Written by China Miéville
From the Flap: When a murdered woman is found in the city of Besźel, somewhere at the edge of Europe, it looks to be a routine case for Inspector Tyador Borlú of the Extreme Crime Squad. But as he investigates, the evidence points to conspiracies far stranger and more deadly than anything he could have imagined.
Borlu must travel from the decaying Besźel to the only metropolis on Earth as strange as his own. This is a border crossing like no other, a journey as psychic as it is physical, a shift in perception, a seeing of the unseen. His destination is Besźel’s equal, rival, and intimate neighbor, the rich and vibrant city of Ul Qoma.
Opening Line: “I could not see the street or much of the estate.”
This is the first novel by Miéville that I have read and I think I have found a new author to adore. The City and The City is an amazing novel that is so intricate in its plotting and conception that it is hard to know where to begin to describe it, nor is it easy to stop thinking about it after finishing it.
On the surface, The City and The City is a straightforward murder mystery, straight out of a noir film. Tyador Borlú narrates his investigation with the matter-of-fact description one might expect of a noir detective in a post-Chandler era, although without the sarcasm inherent in Chandler’s Philip Marlow. However, this investigation becomes complicated due to the geographic, social, and political relationship between Besźel and Ul Qoma. Simply put, they share the same place. They are topographically linked. Miéville is a bit coy about whether these are two cities divided by political boundaries (much like the division of Israeli Jerusalem and Palestinian Jerusalem) or if these are cities existing the same space time, but slightly out of phase from one another. Crossing over from one city to another is illegal except via Copula Hall, which is the legal border cross-point between Besźel and Ul Qoma. Anyone who crosses illegally is guilty of breach (the action) and investigated by Breach (a shadowy force or organization). Thus, if the murderer breached in his abduction and murder of the woman, the Besźel police can turn the case over to Breach. Unfortunately, as evidence comes in, it seems the murderer was quite familiar with the intricate laws governing the crossing between cities. The murder is straightforward, complicated by the unique bureaucratic situation of Besźel and Ul Qoma.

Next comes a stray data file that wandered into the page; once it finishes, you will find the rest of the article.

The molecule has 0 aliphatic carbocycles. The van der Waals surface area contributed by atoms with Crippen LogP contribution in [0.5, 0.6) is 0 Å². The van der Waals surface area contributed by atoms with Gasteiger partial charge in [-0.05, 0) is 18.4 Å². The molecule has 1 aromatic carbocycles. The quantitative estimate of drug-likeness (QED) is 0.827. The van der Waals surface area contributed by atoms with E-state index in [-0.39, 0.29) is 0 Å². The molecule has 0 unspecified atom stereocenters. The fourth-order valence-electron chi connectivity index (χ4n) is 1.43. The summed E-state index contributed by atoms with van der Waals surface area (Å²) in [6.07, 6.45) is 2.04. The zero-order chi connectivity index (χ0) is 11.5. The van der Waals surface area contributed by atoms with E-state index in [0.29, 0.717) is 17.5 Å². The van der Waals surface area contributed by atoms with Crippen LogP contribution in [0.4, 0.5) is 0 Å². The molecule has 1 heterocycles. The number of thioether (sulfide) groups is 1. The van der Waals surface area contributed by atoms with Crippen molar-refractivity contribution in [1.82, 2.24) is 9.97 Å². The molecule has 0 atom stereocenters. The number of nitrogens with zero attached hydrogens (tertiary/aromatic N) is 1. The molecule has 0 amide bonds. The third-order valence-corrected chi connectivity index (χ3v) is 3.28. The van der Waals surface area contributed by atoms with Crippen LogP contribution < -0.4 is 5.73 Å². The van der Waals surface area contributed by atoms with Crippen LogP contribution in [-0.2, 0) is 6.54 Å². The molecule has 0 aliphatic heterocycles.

In many ways, The City and The City could be considered an anti-fantasy. Miéville hints at the fantastic, but these are always teasing, stopping just short of revealing anything concrete, or sinking back into the mundane outright. Again, are Besźel and Ul Qoma physically connected, or merely out-of-phase? Is Breach composed of a mysterious force of mortal men and women or are these human forms avatars of something more fantastic? And is there a secret third city, existing in the spaces both Besźel and Ul Qoma overlook? None of these questions has a concrete answer. It is entirely up to the reader to choose an interpretation, and each interpretation fits. I can’t tell you how much that impresses me.
Despite being a noir-thriller, The City and The City has some fascinating themes, not least of which is the concept of unseeing. There are places where the two cities crosshatch, places where the boundaries are weak and citizens of each city can see each other and view each city. However, seeing these things is considered breach. Citizens of both Besźel and Ul Qoma are trained from a young age to not see one another. Both cities have their own architectural styles and citizens their own way of dressing, walking, even driving. These are the cues used to indicate nationality. These are the cues that tell you who to notice and who not to notice. Thus, on a thematic level, unseeing is nothing more than ignoring the taboo. On the surface, it seems ridiculous as you try to imagine the citizens of the two cities ignoring friends who may have crossed into the other city, ignoring them because they wear visual identifiers that indicate they are no longer present. However, each society has the looks, actions, and opinions which are acceptable. Anything which violates that is the other and the easiest way to maintain the status quo is to unsee and unhear the taboo. How often do we ignore the homeless or poor because their way of dress or hygiene signals us to disregard them? How often to we unsee brutal arguments between spouses in public places? There are many actions that we choose to ignore. There are many classes that we choose to forget. Besźel and Ul Qoma are merely exaggerations of natural human tendencies.
Final Verdict: If you like fantastic literature (rather than epic fantasy), you will find plenty to tantalize in this novel. If you like noir-thrillers, with dangerous cities and conspiracies, you will enjoy this read. If you love high-concept science fiction, you can’t go wrong either (did I mention that The City and The City won a Hugo?). So long as you don’t mind pervasive strong language, I recommend this one.
The Power Behind the Powers: “‘Orciny’s the third city. It’s between the other two. It’s in the dissensi, disputed zones, places that Besźel thinks are Ul Qoma’s and Ul Qoma Besźel’s. When the old commune split, it didn’t split into two, it split into three. Orciny’s the secret city. It runs things.’”